The club is a fine blend of aged wood panels adorning the walls over deep maroon booths, and a wide open area in front for the audience. The stage was low and wide, not very deep; I always loved playing on that sort of stage. I was feeling extremely comfortable, in Hartford of all places. I let myself think that we had righted everything, and finding a permanent replacement for Ian would be as easy as any other episode we had endured. That tonight was another small victory. At that very moment, I could hear Jeremy’s signature laugh arise in volume and sit distinctly at the top of the frequency range between bands. I look over my left shoulder, and see Jocelyn, Todd, and Jeremy in absolute buckled over hysterics. My initial thought is paternal- good, they are having a fine time while we are out here; It was crucial to a band’s survival to be able to enjoy the moments. I looked at Brent. He knew what was on my mind from the look on my face before I had even reconciled it within myself.
“Hey, are you okay?” he says
“You know, if things keep going your way, it’s going to be like this most nights. And I’m not going to able to be there with you.”
“I know, I know.”
I felt completely isolated within my own band. Socially. It’s happens. That’s what Brent was referring to. He knew it, he’d been on both sides of the equation. It had been heading this way since Jeremy joined Piercing, a gradual shift toward the three ancient friends and the guy who drives the van. And yet, I had signed up for this; I could have walked last August, when the whole thing was teetering. And there were ample opportunities to excuse myself before now. No, I had signed up for the whole ride, wherever it may end.
“Hey Twining, c’mon man- let’s go into Hartford and paaaaaaartaaaay, baby!” drawls Jeremy as we exit the parking lot of the club.
“Are you fucking kidding me? This is the shortest drive home from a gig we’ve had outside of the Well. I’m going to actually sleep tonight.” I reply, somewhat sarcastically. I was still fuming over the cocaine/hookers bit from earlier in the night.
“Fine, fine, suit yourself indie rock warrior chief!”
Just let it go, just let it go.
As I merge onto the south highway that will lead us to Jeremy’s Niantic abode, I abandon all van protocol, and put on a CD of music that should be listened to alone, or at least with a sympathetic audience. If I have to hear any more of this faux rock star shit, when I am fully aware that Jeremy is an open member of some underground sex circuit, and that I have nagging suspicions that this same group of people are trying to declare proprietary rights onto Jocelyn….. Fuck it. Let it all go. Yeezus is at top volume, while we navigate the western spine of the Connecticut River Valley.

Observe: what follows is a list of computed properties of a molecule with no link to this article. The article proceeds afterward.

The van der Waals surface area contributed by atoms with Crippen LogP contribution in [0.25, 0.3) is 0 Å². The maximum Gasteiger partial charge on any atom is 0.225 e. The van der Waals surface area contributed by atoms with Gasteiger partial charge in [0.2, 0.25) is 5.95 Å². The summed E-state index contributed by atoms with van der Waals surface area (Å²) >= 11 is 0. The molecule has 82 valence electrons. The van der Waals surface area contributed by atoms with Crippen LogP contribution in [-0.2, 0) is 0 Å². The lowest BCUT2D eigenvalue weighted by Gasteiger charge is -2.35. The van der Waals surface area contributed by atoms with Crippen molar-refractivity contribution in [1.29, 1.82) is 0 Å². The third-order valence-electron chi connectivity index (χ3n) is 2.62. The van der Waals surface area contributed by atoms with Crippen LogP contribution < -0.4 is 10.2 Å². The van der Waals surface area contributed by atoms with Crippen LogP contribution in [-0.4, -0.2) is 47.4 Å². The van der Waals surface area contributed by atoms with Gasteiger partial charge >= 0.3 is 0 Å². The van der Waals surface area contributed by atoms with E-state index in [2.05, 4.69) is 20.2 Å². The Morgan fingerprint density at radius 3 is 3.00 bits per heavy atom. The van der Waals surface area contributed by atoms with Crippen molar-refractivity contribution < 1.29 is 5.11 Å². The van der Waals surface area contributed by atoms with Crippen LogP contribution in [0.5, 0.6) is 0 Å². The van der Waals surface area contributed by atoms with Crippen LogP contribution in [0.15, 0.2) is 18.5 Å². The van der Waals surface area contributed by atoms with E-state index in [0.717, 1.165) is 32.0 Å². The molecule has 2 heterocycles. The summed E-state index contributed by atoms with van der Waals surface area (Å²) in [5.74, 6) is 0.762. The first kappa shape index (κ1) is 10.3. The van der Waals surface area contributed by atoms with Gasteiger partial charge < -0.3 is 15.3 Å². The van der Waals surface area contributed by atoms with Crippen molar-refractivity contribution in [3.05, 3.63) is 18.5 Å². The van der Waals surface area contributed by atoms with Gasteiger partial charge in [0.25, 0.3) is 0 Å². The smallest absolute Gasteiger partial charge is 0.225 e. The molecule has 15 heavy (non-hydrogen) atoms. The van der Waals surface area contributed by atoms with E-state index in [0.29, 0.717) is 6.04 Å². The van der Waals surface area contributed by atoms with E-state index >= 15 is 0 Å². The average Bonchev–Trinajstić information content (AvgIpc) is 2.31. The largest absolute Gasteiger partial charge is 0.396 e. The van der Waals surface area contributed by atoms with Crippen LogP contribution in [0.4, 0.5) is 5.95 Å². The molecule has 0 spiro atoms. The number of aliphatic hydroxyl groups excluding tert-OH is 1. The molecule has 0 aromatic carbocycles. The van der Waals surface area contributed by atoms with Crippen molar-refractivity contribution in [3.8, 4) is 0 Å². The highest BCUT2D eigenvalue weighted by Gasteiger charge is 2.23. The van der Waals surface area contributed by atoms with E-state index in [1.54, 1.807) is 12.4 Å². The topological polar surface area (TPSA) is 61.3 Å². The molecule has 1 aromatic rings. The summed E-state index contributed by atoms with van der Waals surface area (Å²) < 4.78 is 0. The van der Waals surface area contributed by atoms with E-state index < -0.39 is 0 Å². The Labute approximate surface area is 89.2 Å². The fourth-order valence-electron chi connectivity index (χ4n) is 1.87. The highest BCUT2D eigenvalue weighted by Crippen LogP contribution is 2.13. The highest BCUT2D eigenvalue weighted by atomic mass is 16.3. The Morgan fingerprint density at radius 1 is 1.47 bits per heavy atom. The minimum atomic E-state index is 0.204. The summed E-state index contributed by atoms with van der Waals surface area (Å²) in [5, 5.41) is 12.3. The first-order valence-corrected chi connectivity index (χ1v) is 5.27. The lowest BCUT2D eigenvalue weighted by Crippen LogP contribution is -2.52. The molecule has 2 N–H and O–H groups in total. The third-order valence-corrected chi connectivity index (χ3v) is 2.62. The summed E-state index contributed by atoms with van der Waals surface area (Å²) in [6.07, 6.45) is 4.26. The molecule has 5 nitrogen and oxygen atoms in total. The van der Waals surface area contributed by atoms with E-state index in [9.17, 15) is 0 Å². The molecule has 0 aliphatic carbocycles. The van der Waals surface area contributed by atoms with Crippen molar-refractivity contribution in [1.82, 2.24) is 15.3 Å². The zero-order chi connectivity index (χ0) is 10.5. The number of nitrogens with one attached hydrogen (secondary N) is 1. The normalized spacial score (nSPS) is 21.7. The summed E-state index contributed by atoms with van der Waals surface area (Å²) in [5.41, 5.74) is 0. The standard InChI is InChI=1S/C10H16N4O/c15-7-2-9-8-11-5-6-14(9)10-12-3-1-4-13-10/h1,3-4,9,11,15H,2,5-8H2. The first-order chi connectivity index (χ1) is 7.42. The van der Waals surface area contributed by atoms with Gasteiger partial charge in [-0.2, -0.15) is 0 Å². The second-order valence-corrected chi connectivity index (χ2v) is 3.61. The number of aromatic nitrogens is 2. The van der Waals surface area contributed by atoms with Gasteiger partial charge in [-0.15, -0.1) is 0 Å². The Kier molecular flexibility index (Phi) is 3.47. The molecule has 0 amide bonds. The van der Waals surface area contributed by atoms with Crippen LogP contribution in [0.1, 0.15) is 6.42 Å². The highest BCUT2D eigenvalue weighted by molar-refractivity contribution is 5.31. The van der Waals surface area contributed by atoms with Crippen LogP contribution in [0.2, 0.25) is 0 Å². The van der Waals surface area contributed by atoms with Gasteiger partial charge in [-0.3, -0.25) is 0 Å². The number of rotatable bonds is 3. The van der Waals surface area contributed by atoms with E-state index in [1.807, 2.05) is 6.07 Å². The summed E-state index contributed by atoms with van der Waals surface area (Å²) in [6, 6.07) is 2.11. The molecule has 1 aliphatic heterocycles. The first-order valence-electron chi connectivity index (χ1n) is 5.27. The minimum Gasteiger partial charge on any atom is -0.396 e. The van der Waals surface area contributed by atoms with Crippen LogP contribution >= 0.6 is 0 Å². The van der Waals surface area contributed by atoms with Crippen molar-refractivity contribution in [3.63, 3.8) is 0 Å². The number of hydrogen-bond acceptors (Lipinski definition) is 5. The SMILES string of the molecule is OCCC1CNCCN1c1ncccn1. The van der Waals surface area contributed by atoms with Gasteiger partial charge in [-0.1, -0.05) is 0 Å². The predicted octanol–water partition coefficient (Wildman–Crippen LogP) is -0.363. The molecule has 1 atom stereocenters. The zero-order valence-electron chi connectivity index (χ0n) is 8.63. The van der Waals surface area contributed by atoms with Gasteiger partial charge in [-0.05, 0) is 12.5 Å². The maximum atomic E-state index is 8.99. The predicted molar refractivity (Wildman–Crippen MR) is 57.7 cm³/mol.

We arrive at Jeremy’s house, and he exits without saying a word to anyone; no late night beak for the driver who got us there and back safely. I was so angry inside, I barely noticed how long it took for him to get his guitar out of the back of the van. I figured that he was finally as drunk as he had been trying to get all night, and that navigating the gear was like a mining expedition for him. I hear the back doors of the van close, and see in the passenger mirror that he has made his way toward the house. I tap down on the left blinker, and head toward Mystic.
As we cross the drawbridge, the familiar clang of the heavy van on its deck is a reassuring feeling; that we made it through another night, to another day. Jocelyn and Todd are whispering quietly to each other, as the Kanye is still at a somewhat higher volume than necessary. I’m still trying to suppress my night of dealing with Jeremy’s attitude. And then I hear clearly, Todd say to Jocelyn-
“I don’t know how many more nights like tonight I have in me.”
My mind begins racing. Was I meant to hear that? What was so difficult about tonight for him? Why does he feel the need to express that to Joss? Is it about the band at all? I can’t help but insert myself into the conversation, for the first time in roughly an hour and a half.
“None of you guys are committed enough to this, none of you are totally one hundred percent in. and that’s what it fucking takes- and look at all the fucking advantages we have had!”
“Whoa, whoa, whoa, take it easy man.” offers Todd immediately.
I take the right turn onto my street, and jam the van with a hard left turn into the driveway.
“No man, you take it easy. You guys were more excited to get fucking food after the Boston radio gig than any of you were when the latest Earcandy review came out- fourteen fucking hours after I submitted it to them! Do you guys understand the fucking significance of that?”
“Hey, don’t fucking tell me how committed to the fucking band I am! Was I in New York with Wall? Was I? Was I fucking in New York with Wall?”
Jocelyn is screaming at me, in the same tone I’m addressing them in. It’s brutal and ugly.
“Yes, you were in New York with Wall.” I shout back, feeling the dissipation of our bond chipped away with each word.
“And I was fucking BLEEDING! AND I WAS FUCKING THERE!”